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prisonchaplain posted a topic in Christian Beliefs BoardYesterday was the Day of Pentecost, and I was invited as the virtual preacher. https://www.youtube.com/watch?v=yTM2X-JJO6o
PRACTICING CHRISTIANITY BY SERVING Much like the book Everything I Ever Needed to Know I Learned in Kindergarten, I would argue that the church teaches the practice of living the Christian life to its children. As a boy in church scouting, I repeated a pledge each week that began, “With God’s help I will do my best to serve God, my church, and my fellowman.” Service—is that not what it means to live for Jesus? I serve—with God’s help. I should serve God, but face outward temptation—most often from money. If I just garner enough finance, I can do so much—for God’s glory, of course. Alternatively, I might seek out education and skills. There was an immigrant who came to America. He started to attend church. The man needed a job, and found out that his congregation was looking for a janitor. However, when he said he wanted the job, they told him that he had to fill out forms in English—not just for the application, but also on a regular basis, since city and state inspectors came from time to time. He could not read and write English well enough, so he ended up working on the docks instead. The man worked hard, and saved up money. After a few years, he bought his own boat. A few years later he bought two more. Then four, then eight—and by the time he was in his 60s he had dozens of boats, and was quite rich. A local reporter quipped, “Wow—you did all this, while not knowing English very well. Imagine what you might have done if you could read and write English.” The man responded, “If I could read and write well, I’d probably be the janitor at my church.” Not only must I overcome the temptation to rely on my money, my talents, or just myself, I must submit my selfish desires to God’s will. By nature, we seek dark paths. I remember that at age 10 I wanted to be like Richie Rich. I 13, having believed my teachers’ esteem-promoting encouragements, I wanted to be a lawyer. After all, they told me I was smart, and I liked winning arguments. At 17, I actually wanted to be President of the United States, so I could wield power! Despite my wayward desires, I listened to God’s directing. At 25, I taught missionary children. At 30, I was doing evangelistic Bible studies with Korean university students. At 35, I was ministering to federal prison. I may drive an 11-year old compact, I may listen much more than I speak, and I may lack political influence—nevertheless I am rich in God’s service. I traffic in God’s power, and turn souls from eternal judgment to redemption and reward. I am so much wealthier, wiser, and more influential in the Lord’s service than I ever could be following my heart and dreams. Beyond serving the Lord directly, I serve his church. Some may find it interesting that the second admonition is to church, rather than family, or to souls who do not know God. However, I cannot provide leadership and example to my family—or to anyone—if I do not embrace my community of faith. When I love my brothers and sisters in God’s house, and when I learn wise counsel from pastors and teachers, then I can help others. Some say we Christians need to get outside the church walls. Such silly talk! Most spend one to two hours a week in church. Even the most devout would not normally spend more than five hours there. The other 163+ hours are already outside the church. Frankly, most Christians probably need to spend more time within those walls! Finally, yes, and of course, I will serve the people in my circle of influence. I will work hard and well. I will listen more than speak. Nevertheless, the greatest service I can offer is my testimony of God, and loving-but-truthful answers. A young couple that used to serve in my church had come after several years of searching. The man had grown up Mormon, but then left it for Wicca. The lady claimed Christianity from an early age, but then sought out the partying fun outside the church. They met each other and married. Both eventually became Christians, and the man’s friends challenged them. “So, now that you are all ‘born again’ how do you feel about gay marriage?” They responded that they still loved their friends—including a few who were gay and married. Nevertheless, they could not approve of gay marriage in church, since it was against their beliefs. These friends responded that since they were now hate-filled and bigoted their friendship was over. “Do not attempt to contact us ever,” they told the couple. Had they failed—been too harsh—lacked in love? Not at all. They communicated love, peace, and sincerity, but faced rejection in return. Still, their final gift to their friends was truth. I will serve God—by seeking his will and his way. I will serve my church—with my presence, my attention, and with any help, my brothers and sisters need. Finally, I will serve those about me, by sharing what love I can, by listening more than I talk, but by speaking truth with conviction, whenever opportunity comes. For a video presentation of this teaching see: https://www.youtube.com/watch?v=4fEOKvkIQFQ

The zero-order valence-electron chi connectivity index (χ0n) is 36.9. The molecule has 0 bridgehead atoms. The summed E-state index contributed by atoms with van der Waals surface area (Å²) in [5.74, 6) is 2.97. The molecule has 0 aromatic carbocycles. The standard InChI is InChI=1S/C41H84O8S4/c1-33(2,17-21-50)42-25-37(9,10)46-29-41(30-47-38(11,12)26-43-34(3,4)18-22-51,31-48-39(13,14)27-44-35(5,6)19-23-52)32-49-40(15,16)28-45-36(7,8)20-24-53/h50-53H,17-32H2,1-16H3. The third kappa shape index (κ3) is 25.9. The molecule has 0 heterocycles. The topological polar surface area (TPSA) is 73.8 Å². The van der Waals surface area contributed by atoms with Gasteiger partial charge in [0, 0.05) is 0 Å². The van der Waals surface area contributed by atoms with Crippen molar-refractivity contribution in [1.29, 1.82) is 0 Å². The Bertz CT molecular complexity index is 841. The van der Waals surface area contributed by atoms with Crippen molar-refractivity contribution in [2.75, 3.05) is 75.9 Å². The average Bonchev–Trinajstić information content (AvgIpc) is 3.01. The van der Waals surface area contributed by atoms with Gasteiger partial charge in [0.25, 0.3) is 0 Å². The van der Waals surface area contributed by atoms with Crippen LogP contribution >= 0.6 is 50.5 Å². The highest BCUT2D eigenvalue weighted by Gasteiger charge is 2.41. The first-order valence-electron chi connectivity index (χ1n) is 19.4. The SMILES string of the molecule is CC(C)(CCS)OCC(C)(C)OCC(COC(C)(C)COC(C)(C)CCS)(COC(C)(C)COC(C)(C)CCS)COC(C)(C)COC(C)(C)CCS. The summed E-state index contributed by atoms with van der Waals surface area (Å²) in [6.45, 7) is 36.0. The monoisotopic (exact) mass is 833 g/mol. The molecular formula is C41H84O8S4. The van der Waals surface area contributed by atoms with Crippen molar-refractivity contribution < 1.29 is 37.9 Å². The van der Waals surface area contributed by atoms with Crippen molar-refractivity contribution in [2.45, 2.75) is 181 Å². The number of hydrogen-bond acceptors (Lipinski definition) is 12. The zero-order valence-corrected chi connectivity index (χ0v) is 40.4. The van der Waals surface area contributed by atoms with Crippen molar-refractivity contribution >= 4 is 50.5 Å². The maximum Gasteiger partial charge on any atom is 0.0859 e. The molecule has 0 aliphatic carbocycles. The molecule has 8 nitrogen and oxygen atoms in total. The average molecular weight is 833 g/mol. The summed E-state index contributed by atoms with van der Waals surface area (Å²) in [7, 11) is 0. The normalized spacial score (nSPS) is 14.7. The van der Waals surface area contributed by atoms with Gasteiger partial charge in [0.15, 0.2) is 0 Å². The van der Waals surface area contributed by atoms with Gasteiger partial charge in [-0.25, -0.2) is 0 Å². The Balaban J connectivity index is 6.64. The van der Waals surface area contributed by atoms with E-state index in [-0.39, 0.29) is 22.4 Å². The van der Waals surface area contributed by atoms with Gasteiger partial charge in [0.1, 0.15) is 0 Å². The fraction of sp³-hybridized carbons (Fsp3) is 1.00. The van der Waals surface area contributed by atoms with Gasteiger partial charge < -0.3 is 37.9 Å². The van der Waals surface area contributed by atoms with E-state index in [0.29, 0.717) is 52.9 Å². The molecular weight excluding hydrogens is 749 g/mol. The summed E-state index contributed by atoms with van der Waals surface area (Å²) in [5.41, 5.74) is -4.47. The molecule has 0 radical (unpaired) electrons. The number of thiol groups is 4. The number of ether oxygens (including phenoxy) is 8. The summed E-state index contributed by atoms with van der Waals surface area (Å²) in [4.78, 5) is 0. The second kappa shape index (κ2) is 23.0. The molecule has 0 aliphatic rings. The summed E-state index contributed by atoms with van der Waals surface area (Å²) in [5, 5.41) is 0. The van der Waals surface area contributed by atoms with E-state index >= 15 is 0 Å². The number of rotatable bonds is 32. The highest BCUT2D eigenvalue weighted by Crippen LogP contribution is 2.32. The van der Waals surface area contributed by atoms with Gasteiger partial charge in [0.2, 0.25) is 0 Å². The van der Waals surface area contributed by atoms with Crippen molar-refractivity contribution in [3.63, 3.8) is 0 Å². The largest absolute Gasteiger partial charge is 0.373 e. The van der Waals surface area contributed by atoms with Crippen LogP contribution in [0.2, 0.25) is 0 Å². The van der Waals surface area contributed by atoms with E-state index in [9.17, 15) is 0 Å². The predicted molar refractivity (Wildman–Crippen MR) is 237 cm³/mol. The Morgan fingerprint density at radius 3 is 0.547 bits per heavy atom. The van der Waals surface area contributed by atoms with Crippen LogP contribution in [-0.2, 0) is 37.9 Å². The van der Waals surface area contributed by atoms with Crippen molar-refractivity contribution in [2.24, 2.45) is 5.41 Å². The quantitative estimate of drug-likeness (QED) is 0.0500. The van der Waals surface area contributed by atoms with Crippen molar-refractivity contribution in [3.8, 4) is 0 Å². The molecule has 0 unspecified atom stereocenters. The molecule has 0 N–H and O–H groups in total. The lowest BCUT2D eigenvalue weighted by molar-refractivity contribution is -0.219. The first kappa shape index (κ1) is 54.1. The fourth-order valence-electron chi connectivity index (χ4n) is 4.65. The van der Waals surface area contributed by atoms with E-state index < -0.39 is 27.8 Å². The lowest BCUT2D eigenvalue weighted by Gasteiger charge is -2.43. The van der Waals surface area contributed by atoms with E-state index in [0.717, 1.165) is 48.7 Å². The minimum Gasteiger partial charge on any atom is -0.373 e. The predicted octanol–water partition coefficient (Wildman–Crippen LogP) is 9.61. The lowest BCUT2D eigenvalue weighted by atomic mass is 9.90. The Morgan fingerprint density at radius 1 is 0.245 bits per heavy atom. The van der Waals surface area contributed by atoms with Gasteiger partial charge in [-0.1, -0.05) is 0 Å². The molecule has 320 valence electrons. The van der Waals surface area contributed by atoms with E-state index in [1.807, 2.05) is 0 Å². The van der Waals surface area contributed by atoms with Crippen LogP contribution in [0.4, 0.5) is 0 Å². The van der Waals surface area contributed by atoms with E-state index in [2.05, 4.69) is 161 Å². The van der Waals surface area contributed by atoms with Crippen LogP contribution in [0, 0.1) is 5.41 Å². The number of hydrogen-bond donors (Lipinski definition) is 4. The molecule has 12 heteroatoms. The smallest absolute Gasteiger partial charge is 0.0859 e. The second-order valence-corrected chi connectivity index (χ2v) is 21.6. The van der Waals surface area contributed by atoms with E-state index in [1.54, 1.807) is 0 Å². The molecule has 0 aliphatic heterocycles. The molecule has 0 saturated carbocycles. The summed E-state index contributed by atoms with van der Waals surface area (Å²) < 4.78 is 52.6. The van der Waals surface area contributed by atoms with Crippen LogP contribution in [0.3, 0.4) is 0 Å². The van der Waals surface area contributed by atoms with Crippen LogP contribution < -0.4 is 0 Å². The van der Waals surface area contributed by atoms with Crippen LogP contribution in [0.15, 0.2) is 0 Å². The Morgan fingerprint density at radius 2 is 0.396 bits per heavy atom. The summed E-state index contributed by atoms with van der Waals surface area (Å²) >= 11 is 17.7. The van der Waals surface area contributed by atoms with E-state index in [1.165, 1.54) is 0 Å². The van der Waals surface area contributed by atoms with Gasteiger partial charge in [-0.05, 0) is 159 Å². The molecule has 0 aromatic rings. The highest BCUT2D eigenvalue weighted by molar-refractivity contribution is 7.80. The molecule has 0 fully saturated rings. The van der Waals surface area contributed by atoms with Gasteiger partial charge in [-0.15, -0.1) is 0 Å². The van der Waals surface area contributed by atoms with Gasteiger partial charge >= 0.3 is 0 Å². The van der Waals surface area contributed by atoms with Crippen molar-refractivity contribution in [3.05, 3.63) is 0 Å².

… and yours is wrong! I do not say that, nor do I mean it. However, in today’s post-modern milieu it is almost an offense to even say, “I am a Christian.” The simple statement is interpreted as a religious triumphalism, an arrogance, and an intolerance of all else. Ironically, those most offended are not my fellow religionists, but the rising tide of “nones.” Those who have no religion, or no organized religion, or who are “spiritual, but not religious,” or just who choose not to be bothered with such things, tend to be the ones who put a bite into the question, “Why is your religion right?” Still, the only way to answer the question is with innocence. That is, as if the enquirer really wants to know. I am a Christian because monotheism, universal appeal, and sacrificial love all strike as essential elements to a God that is real, and whom I would follow. In today’s world, if God is not one then they are not all-powerful, all-knowing, and everywhere-present. They are limited. We shall, through invention and progress, eventually surpass them. I would rather go about my life than be encumbered by demigods that just might bless me. Along the same track, if God is one, then does He care about us—about me? If not, again, I would avoid him. If God cares, would He not find a mechanism to show that care, and bring about interaction, that is all over the world. He would not limit himself to a tribe or language. Finally, is God good? I will not debate the presence of evil in the world today. Rather, I look to the simple love story of Christianity. God condescended to sending his Son, to become God-in-the-flesh. A real, historical, human. Jesus died so we could live. What a love story! No other God-story reads like that. So, I prayed. I believed. Now I follow—a God who’s religion is universal, who is all-powerful, all-knowing, and everywhere-present. The God who loves me. That’s why I am a Christian. That’s why I am right.